AB - Background: The objective of this study was to investigate the effect of a 4-year specialist-taught Physical Education (PE) program on physical activity (PA) among primary school children. Methods: A 4-year cluster randomised controlled trial was conducted in children (initially aged 8 years) from 29 primary schools (13 Intervention, 16 Control). Intervention students (N = 457) received 2 × 45 min PE lessons per week from specialist-trained PE teachers (68 lessons per year, 272 lessons over 4 years). Control group students (N = 396) received usual practice PE from generalist classroom teachers. PA during PE lessons was examined using the System for Observing Fitness Instruction Time (SOFIT). Pedometers (steps/day) were worn for 7 days each year, and accelerometers were worn concurrently in the final two years to assess moderate to vigorous (MVPA) and sedentary activity. Linear and generalized mixed models were used to determine differences in Intervention and Control student PA and the proportion of students meeting PA guidelines. Results: The intervention increased SOFIT-observed student MVPA during PE lessons by 6.5 mins (16.7 v 10.2, p < 0.001). Within intervention schools, participants increased their whole-day step counts (boys = 449 [CI,140 to 756]; girls = 424 [CI,222 to 626]) and minutes of MVPA (boys = 8.0 [CI,6.8 to 9.2]; girls = 3.5 [CI,1.7 to 5.4]) on PE days. However, compared to the Control group the Intervention did not: increase habitual steps/day or MVPA when averaged over 7 days; elicit greater improvements in these measures over time; or increase the odds of meeting step/day or MVPA recommendations. At age 11 years Intervention group boys were 20 mins less sedentary per day (380 [CI,369 to 391] vs 360 [CI,350 to 369]) and this effect was sustained at age 12 years. Conclusions: Well-designed specialist-taught PE can improve student PA during PE lessons. However for PE to be a significant contributor to improving habitual PA in pre-adolescent children, daily classes are likely to be required, and even this would need to be supplemented with a wider multicomponent strategy. Our finding of a reduction in sedentary time among Intervention boys warrants further investigation into the potential role PE could play in influencing sedentary behaviour.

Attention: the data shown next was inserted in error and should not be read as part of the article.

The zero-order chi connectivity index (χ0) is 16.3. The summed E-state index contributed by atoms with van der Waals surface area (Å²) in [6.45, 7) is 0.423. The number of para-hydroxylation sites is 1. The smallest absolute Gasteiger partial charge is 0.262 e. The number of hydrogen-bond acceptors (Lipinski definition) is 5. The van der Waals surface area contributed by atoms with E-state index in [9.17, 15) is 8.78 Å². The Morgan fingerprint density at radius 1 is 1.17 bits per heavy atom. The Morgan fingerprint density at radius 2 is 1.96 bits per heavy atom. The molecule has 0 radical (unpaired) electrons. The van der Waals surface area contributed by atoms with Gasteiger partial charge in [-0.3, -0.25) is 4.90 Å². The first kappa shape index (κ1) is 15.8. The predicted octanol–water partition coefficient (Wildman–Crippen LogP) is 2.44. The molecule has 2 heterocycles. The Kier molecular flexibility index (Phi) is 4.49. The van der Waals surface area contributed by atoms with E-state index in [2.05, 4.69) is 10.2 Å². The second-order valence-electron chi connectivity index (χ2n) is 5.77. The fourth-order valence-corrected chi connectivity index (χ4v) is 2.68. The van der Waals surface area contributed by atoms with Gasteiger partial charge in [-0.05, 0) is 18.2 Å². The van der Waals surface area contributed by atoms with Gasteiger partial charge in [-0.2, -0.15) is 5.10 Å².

KW - Intervention

KW - Physical activity

KW - Physical education

KW - RCT

KW - School

KW - Physical Education and Training

KW - Humans

KW - Actigraphy

KW - Male

KW - Motor Activity

KW - Health Behavior

KW - Teaching/methods

KW - Child Behavior

KW - Exercise

KW - Students

KW - Curriculum

KW - Female

KW - Physical Fitness

KW - Child

KW - Schools

KW - Physical Exertion

KW - Sedentary Behavior

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UR - http://www.mendeley.com/research/outcomes-fouryear-specialisttaught-physical-education-program-physical-activity-cluster-randomized-c

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DO - 10.1186/s12966-016-0388-4

M3 - Article

VL - 13

SP - 1

EP - 11

JO - The International Journal of Behavioral Nutrition and Physical Activity

JF - The International Journal of Behavioral Nutrition and Physical Activity

SN - 1479-5868